Notes and public comments on the Old Farmer’s Almanac website provide plenty of reasons in support of DST year round. Contributors to Positively Naperville have espoused the woes of biannual time change for years. But every year after we fall back or spring forward, we just let the need to change slip away, simply trying to adjust. Life goes on. We get busy. And we fail to try to heighten awareness until the next clock-changing time.

This year and next, however, we’re determined to be different, mindful that since 2015, “more than 200 bills and resolutions have been introduced in virtually every state to either stay on standard time or convert to full-time DST,” according to a report in the “Old Farmer’s Almanac.”

Reach out to family, family and other folks with info about DST

Moreover, if you have a little time on your hands, reach out to friends, family and other folks in Illinois and throughout the entire Central Time Zone. Urge them to talk about the advantages of DST.

Much-appreciated light at the end of every winter day is way past due. After all, what’s any major benefit of light early in the morning? Think about it. Early evening light is good for walks, strolls and runs in the great outdoors or a trip to the supermarket or shopping on the way home from work. (We’re hopeful work days begin again soon so we can get back out on the beat.) Click here for some pros and cons.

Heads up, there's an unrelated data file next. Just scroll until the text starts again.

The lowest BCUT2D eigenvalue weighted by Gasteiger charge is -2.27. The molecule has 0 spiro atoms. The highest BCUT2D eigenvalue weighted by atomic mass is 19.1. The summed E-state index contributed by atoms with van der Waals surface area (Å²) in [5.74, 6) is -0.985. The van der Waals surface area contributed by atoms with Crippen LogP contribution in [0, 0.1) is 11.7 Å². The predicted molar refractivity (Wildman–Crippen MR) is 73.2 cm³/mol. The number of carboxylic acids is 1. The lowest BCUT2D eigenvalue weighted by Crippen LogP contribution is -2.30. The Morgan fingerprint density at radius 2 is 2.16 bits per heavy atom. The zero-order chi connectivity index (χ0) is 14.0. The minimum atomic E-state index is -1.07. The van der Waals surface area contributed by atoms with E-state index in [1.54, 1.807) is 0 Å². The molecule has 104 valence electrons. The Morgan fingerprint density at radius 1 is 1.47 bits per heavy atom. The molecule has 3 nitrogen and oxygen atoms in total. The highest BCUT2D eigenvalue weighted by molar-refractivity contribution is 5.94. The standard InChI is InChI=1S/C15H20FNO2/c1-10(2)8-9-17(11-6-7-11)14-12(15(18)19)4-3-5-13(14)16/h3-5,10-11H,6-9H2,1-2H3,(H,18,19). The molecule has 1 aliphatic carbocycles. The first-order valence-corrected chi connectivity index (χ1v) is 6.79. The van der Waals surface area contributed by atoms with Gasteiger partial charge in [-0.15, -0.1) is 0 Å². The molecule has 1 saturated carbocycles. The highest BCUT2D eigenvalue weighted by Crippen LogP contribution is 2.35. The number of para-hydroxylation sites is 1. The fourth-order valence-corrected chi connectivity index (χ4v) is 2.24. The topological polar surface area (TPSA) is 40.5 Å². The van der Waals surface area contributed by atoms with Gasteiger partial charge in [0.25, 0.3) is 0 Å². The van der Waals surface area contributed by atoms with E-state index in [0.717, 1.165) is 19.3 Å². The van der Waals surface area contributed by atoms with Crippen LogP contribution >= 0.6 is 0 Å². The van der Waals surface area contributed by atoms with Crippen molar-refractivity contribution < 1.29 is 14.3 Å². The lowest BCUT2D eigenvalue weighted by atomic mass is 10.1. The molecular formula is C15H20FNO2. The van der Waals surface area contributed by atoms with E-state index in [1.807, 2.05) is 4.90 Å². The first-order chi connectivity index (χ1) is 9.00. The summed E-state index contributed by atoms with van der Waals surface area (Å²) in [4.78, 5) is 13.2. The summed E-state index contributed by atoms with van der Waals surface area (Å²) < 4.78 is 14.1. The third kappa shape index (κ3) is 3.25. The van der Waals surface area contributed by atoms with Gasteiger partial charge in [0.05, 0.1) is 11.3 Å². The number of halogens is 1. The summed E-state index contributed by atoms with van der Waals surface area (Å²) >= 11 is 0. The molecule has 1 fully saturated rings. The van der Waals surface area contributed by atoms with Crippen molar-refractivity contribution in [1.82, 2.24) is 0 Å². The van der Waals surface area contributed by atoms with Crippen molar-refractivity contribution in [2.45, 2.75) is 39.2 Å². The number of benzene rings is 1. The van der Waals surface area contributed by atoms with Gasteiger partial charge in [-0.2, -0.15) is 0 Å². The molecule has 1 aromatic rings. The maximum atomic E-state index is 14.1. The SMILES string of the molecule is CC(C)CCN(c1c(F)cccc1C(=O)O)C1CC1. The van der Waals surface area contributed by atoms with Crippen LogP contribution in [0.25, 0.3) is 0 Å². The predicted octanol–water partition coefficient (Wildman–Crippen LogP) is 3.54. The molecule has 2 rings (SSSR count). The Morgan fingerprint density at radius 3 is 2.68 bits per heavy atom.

Contact your local, state and federal representatives. Take time to talk up DST to all local publicly elected officials—park district commissioners, school board members and city council members. Begin the conversation to inspire Congress to do something that’s beneficial, healthful and cost-effective for all, especially now.

It’s way past time. Help make DST permanent. Thanks for reading! —PN

For starters, kindly contact local elected officials:

Naperville City Council: council@naperville.il.us

School District 203 Board of Education: Click here to “contact” form

School District 204 Board of Education: Click here to “contact” form

Naperville Park District Board of Commissioners: Contact emails

List of Elected Officials from here to Washington, D.C. serving Naperville

And then there’s the Jupiter and Saturn connection on Dec. 21

News reports since summer 2020 have informed readers that Saturn takes approximately 30 years to go around the sun, while Jupiter takes nearly 12 years—and the two largest planets have been getting closer and closer together, now plainly visible in the clear night sky, inching ever closer together for a well-promoted show on the winter solstice, Dec. 21.

Yet, on the longest night of year in Naperville, cloud cover is such that visibility of the so-called “double planet” is obscured. Still, have faith. From now until Dec. 25, the two planets will become even closer. Look for the Jupiter-Saturn conjunction low in the western sky for about an hour after sunset each evening through Christmas.

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PN Editor
An editor is someone who prepares content for publishing. It entered English, the American Language, via French. Its modern sense for newspapers has been around since about 1800.